Jodie Fisher's Playboy Pics Show Why HP's CEO Had to Go

Last Updated Aug 11, 2010 1:21 PM EDT

Jodie Fisher's Playboy shoot, which emerged on Gawker this morning, proves that Oracle's Larry Ellison is wrong about Hewlett-Packard (HPQ)'s decision to force out CEO Mark Hurd, and that the HP board was right to follow the advice it got from APCO, a PR firm that advised Hurd be ousted. Ellison, the Oracle (ORCL) CEO, told the New York Times:
The H.P. board just made the worst personnel decision since the idiots on the Apple board fired Steve Jobs many years ago ... That decision nearly destroyed Apple and would have if Steve hadn't come back and saved them.
Indeed, Hurd's exit wiped 10 percent off HP's stock, and APCO -- a privately owned PR agency with 550 publicity agents inside it -- is now taking some of the blame. But the alternative would have been even worse. The board's decision was based on a worst-case scenario presented to the HP board by APCO, which suggested that there was no way HP or Hurd could shake the scandal if the chief stayed on:
... the representative from the APCO public relations firm even wrote a mock sensational newspaper article to demonstrate what would happen if news leaked.
At a presentation to the directors of H.P., the public relations specialist from APCO cited recent sexual imbroglios like the one that diminished Tiger Woods. The specialist cautioned that only 20 percent of top executives survive these types of allegations and then they usually end up leaving because of the weight of negative publicity.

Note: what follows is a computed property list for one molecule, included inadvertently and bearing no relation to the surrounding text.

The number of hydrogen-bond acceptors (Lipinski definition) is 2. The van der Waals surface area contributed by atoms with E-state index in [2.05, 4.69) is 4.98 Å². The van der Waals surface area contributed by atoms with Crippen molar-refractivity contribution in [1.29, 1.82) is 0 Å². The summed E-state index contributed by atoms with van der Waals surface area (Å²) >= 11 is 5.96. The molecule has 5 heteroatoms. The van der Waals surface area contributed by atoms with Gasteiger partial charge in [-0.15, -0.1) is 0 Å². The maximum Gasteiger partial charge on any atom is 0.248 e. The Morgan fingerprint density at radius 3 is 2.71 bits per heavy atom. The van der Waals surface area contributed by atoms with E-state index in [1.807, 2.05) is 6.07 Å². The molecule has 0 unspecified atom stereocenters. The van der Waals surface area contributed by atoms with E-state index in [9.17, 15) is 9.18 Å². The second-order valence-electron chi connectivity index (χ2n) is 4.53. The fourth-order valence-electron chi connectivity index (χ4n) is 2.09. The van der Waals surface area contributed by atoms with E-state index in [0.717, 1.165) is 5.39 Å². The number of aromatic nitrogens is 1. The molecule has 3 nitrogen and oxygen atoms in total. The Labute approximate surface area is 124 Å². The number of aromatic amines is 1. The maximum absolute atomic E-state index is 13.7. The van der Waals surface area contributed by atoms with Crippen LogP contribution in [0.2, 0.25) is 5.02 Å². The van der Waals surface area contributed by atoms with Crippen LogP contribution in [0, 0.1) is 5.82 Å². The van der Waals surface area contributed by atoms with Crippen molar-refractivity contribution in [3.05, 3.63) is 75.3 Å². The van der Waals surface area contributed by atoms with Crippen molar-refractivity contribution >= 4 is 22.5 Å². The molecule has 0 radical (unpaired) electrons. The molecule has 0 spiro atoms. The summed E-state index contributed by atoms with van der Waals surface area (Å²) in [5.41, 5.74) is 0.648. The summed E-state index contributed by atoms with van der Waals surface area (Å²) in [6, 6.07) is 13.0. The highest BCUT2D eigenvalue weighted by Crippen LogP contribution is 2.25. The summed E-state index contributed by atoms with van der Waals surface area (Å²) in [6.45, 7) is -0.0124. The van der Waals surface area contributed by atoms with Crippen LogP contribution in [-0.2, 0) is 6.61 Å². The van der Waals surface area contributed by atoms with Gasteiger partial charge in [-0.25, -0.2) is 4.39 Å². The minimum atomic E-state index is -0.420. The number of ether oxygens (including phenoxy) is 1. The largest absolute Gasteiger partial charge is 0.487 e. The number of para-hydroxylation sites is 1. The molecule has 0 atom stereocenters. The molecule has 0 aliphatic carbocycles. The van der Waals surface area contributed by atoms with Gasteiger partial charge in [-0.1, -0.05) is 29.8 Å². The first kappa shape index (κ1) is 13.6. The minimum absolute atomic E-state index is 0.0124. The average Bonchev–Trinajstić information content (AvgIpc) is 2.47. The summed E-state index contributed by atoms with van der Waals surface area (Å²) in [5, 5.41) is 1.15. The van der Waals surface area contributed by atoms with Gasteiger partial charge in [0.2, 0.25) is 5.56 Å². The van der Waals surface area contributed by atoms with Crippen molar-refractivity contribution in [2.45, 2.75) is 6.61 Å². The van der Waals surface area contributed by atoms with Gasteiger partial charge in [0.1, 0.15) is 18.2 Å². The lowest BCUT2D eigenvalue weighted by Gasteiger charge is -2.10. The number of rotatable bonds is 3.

The anti-APCO case is that if you sift through the details, you find that Hurd and Fisher did not sleep together, HP's own investigation found the sexual harassment allegation was false, and that the irregularity in his expenses was de minimis at best. By rights, HP should have ignored APCO and Hurd should have kept his job.

But APCO had probably researched "marketing consultant" Jodie Fisher's background. Despite Hurd's legal settlement sealing her allegations, her lawyer was Gloria Allred, one of California's most publicity hungry attorneys. The HP board is famously filled with leaks. Word would have gotten out, and despite the lack of substance, the media probably would have found Fisher, eventually.

Her R-Rated movies were there for all to see on IMDB.com. Her demo reel -- the title card of which shows her wearing red lingerie -- is now on YouTube. She had appeared as a "cougar" on the reality TV show "Age of Love." And now she's a former Playboy model.

Every one of these revelations would have fuelled a fabulous tabloid fire. TMZ would have camped out at Hurd's home. Suddenly, his insistence -- true as it may be -- that nothing happened would have looked really weird against rumors that the board had investigated the matter and reached a legal settlement.

Hurd would have been unable to make any public appearances for the company without reporters showing up. His employees would have spent their time reading gossip sites for updates. The episode would, indeed, have been incredibly juicy and incredibly prolonged. Hurd may well have been forced out in the end.

Now look at the current situation for HP: Hurd is gone. Fisher is what she is. The company's connection to the scandal is essentially ended. It can move forward and find new leadership. Sure, its reputation is a little tarnished, but the alternative was a lot worse.

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